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Controversial choice of Justice Mishra for NHRC? BJP 'follows' a Congress precedent

By Vidya Bhushan Rawat*

Former Supreme Court Judge Arun Mishra has taken over as chairperson of the National Human Rights Commission NHRC). Mishra was over-staying in his official residence after his retirement and had not vacated the place and sought extension under one pretext or other.
It is mandated that only former Chief Justice of Supreme Court is eligible to be the chairperson of NHRC, but because of non-availability of an 'eligible' person, the government amended the law in order to allow any former judge of the Supreme Court to be NHRC chairperson.
NHRC came into existence after tremendous international pressure on India on human rights issues. At the time of its formation in 1993, the then government led by PV Narsimha Rao appointed Justice Ranganath Mishra, former Chief Justice of India, as its first head. He is known to have protected those big names of the Congress party that were involved in the 1984 anri-Sikh pogrom in Delhi.
Shockingly NHRC under him ruled:
"The commission therefore accept the submission advanced before it that the incidents against the Sikhs on October 31, 1984 started as a natural reaction to the situation and at that stage there was no organised attempt to cause or spread violence by rioting spread against Sikhs. The commission however reiterated that the Sikhs as a community has not committed any crime and were not answerable for the abominable attempt of the assailants."
Ranganath Mishra got awarded for his service to the Congress and protecting Narsimha Rao, the most inefficient home minister of India when Indira Gandhi was assassinated. The Congress then enjoyed unchallenged power violated all norms and procedures while appointing him. After retirement from NHRC, Rangnath Mishra was appointed as Rajya Sabha member by the Congress for the period 1998-2004.
BJP is following the same textbook case started by the Congress, and the two Mishras are the common beneficiaries. Justice Arun Mishra during his tenure pushed law against the marginalised and protected the interests of the government. As a Supreme Court judge, he said that the Prime Minister was a visionary and a global leader. In various cases of corruption, he protected the corporate houses and the government.
Arun Mishra broke precedent and sat in a committee which was made to review his own judgement. In the case of compensation related to land acquisition, he shamelessly proclaimed that if the farmers do not take compensation, the amount should deposited in the treasury and it should be regarded as paid. He protected big business interests and stood against the marginalised.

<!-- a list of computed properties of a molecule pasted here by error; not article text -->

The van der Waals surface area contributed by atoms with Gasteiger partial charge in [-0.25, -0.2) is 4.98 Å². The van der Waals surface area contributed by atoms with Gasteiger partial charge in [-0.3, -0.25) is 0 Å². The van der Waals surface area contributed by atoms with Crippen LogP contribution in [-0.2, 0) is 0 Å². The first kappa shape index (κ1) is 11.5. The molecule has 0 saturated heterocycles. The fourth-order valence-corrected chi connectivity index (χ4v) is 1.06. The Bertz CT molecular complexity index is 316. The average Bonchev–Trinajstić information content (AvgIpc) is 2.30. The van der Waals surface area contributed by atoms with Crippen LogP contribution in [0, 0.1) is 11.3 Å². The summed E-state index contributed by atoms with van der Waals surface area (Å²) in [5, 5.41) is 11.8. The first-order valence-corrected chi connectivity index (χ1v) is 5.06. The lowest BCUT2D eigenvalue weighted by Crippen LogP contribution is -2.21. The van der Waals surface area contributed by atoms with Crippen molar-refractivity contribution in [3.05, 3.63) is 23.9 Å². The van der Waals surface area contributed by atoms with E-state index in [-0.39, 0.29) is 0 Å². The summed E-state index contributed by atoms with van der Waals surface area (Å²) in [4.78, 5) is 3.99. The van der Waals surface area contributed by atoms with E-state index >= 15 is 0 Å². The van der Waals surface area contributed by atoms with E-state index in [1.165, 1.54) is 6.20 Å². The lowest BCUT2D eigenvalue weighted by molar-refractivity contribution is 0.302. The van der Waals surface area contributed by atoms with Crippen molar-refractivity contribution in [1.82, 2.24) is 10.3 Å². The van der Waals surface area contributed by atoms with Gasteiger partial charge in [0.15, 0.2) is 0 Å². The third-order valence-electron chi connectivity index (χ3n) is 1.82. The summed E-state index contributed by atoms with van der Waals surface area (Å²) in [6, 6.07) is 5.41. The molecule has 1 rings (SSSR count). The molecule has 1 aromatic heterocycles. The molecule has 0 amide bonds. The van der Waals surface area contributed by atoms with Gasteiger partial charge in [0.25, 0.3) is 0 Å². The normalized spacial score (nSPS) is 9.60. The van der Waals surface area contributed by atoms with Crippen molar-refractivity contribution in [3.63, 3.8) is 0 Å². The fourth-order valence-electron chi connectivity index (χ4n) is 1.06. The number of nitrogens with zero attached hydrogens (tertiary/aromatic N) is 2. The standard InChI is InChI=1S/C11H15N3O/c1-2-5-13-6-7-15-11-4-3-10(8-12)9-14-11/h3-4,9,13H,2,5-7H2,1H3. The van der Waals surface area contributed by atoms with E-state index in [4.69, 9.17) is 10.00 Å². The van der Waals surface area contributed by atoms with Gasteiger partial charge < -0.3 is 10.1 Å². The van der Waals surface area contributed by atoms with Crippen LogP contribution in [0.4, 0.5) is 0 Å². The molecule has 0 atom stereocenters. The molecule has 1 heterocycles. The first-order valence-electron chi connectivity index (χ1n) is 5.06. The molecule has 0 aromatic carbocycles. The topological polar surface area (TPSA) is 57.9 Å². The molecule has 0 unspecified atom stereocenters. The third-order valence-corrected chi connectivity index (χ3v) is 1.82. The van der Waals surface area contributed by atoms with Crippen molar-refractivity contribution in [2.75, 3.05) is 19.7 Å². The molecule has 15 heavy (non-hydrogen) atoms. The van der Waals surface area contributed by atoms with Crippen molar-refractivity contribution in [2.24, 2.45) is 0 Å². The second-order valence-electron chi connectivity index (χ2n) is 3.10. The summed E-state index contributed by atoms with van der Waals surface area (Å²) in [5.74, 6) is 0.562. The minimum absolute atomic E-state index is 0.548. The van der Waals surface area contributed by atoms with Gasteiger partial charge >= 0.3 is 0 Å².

However, the biggest anti-human rights judgement of Arun Mishra came on February 13, 2019 when he ordered eviction of one million adivasis from their own homeland without considering the crucial aspect of their rehabilitation. Making every indigenous person look criminal, Arun Mishra's judgment showed what ails Indian judicial system and why it is extremely necessary to have more judges from the marginalised sections in our top judicial services.
Though the Supreme Court stayed the order, it had already done the damage. There are many such cases where the victims of evictions too were shown no mercy and 'developmental' projects were approved without considering issues of honourable rehabilitation of the rural or urban poor.
Hence, the man whose track record of being fair towards marginalised, Dalits, adivasis has been seemingly unfair, Arun Mishra's appointment as NHRC chairperson is a signal by the current regime to actually use the human rights context to deny justice to the marginalised. One cannot expect justice at the hands of those who when in full power actually denied them every opportunity.
The irony of our institutional bodies related to the rights of the marginalised or human rights is that they have no space for civil society activists or campaigners. These institutions have become an easy space to provide favour to those who have 'given' their 'services' to the government. Institutions have become hogwash and are being used to provide legitimacy to the misdeeds of the state. Yet, they will represent India at all the international forums and deny everything that the people are fighting for.
We don't expect government bodies to do miracles but they have been useful on many occasions, especially when the head of the institution is determined to fight for the cause of human rights and marginalised communities and people. NHRC has done many things with the help of civil society organisations.
Arun Mishra can undo many things of the past by destroying all that NHRC has stood for by helping the marginalised and the poor in getting justice. Will he be able to do so or will he accept everything that the government does as it is headed by a 'visionary leader'?
---
"Human rights defender

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